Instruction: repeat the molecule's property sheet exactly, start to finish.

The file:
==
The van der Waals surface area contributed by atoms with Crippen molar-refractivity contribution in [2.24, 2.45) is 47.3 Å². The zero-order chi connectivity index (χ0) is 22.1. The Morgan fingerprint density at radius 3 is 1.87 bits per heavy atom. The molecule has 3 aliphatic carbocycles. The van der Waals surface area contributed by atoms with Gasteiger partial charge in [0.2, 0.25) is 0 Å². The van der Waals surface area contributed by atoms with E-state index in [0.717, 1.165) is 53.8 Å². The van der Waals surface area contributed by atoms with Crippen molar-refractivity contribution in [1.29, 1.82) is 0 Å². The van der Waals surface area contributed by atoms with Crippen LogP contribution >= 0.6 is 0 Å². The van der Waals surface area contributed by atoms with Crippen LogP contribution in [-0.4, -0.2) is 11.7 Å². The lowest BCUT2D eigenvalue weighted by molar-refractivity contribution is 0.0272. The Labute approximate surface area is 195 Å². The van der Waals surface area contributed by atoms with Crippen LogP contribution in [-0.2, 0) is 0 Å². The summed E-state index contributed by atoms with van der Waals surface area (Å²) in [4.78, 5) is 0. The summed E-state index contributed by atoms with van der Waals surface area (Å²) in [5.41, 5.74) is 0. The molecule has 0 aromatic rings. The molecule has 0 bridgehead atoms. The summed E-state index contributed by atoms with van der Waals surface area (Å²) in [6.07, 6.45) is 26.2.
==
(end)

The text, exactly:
The van der Waals surface area contributed by atoms with Crippen molar-refractivity contribution in [2.24, 2.45) is 47.3 Å². The zero-order chi connectivity index (χ0) is 22.1. The Morgan fingerprint density at radius 3 is 1.87 bits per heavy atom. The molecule has 3 aliphatic carbocycles. The van der Waals surface area contributed by atoms with Gasteiger partial charge in [0.2, 0.25) is 0 Å². The van der Waals surface area contributed by atoms with E-state index in [0.717, 1.165) is 53.8 Å². The van der Waals surface area contributed by atoms with Crippen molar-refractivity contribution in [1.29, 1.82) is 0 Å². The van der Waals surface area contributed by atoms with Crippen LogP contribution >= 0.6 is 0 Å². The van der Waals surface area contributed by atoms with Crippen LogP contribution in [-0.4, -0.2) is 11.7 Å². The lowest BCUT2D eigenvalue weighted by molar-refractivity contribution is 0.0272. The Labute approximate surface area is 195 Å². The van der Waals surface area contributed by atoms with Crippen LogP contribution in [-0.2, 0) is 0 Å². The summed E-state index contributed by atoms with van der Waals surface area (Å²) in [4.78, 5) is 0. The summed E-state index contributed by atoms with van der Waals surface area (Å²) in [5.41, 5.74) is 0. The molecule has 0 aromatic rings. The molecule has 0 bridgehead atoms. The summed E-state index contributed by atoms with van der Waals surface area (Å²) in [6.07, 6.45) is 26.2.